A new fund aimed at helping crisis-hit families and individuals could be at risk if the Assembly delays implementation of the welfare system shake-up, it has been warned.
The DUP sounded alarm bells after Sinn Fein announced it will seek to defer the benefits reform legislation which is tabled for debate at Stormont today.
The Executive has already agreed a new discretionary payments scheme designed to replace the existing Social Fund, which was set up in the late 1980s, and makes crisis loans for people for living costs, essential household items and special stopgap payments. The SDLP is due to decide today whether it will support Sinn Fein’s delay call but the party’s former leader Mark Durkan said on Sunday: “Sinn Fein are a wee bit late waking up to these issues.”
Speaking on the BBC Politics Show, he said his party’s demand earlier in the year for pre-legislative scrutiny of the reform measures by a special committee should have been accepted.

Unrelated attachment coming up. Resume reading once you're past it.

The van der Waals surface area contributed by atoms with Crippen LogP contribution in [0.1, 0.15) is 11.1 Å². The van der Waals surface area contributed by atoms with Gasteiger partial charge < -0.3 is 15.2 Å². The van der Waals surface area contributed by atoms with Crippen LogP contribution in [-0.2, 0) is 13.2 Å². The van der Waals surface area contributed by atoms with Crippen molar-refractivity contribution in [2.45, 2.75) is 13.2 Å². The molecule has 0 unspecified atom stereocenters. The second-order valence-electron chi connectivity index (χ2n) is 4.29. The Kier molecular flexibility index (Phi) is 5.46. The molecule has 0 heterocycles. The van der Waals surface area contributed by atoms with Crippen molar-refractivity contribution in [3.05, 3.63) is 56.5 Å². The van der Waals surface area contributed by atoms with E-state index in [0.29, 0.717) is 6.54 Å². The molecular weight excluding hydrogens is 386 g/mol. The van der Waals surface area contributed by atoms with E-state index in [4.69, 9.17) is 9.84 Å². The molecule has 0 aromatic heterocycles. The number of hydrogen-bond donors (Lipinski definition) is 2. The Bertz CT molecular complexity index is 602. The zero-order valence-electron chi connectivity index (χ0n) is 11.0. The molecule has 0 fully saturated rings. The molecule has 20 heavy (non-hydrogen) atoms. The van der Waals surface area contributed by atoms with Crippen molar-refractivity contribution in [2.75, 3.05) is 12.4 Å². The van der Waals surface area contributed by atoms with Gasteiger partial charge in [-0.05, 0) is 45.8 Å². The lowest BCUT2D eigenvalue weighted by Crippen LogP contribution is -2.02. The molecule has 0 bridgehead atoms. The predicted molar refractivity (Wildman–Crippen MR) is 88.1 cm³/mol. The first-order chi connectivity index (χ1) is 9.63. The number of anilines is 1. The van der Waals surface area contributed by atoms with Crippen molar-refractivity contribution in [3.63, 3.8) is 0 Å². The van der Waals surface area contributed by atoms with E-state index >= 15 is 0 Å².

“Sinn Fein seems to think delay will let somebody else make changes. The Assembly is still not acting as the legislative chamber it should be.”
And Ulster Unionist MLA Michael Copeland argued that while the current Bill is “not fit for purpose” it could be amended through ordinary procedures in the Assembly.
“The present system is too complex so to do nothing is not an option but there is a danger that if the reform is implemented wrongly it has the potential to take away support from people who simply can’t afford to lose anything more and leave vulnerable people facing even greater challenges,” he said.
“Further delay is not the answer. Every week that the Bill is delayed, it means a week less to adequately scrutinise it.”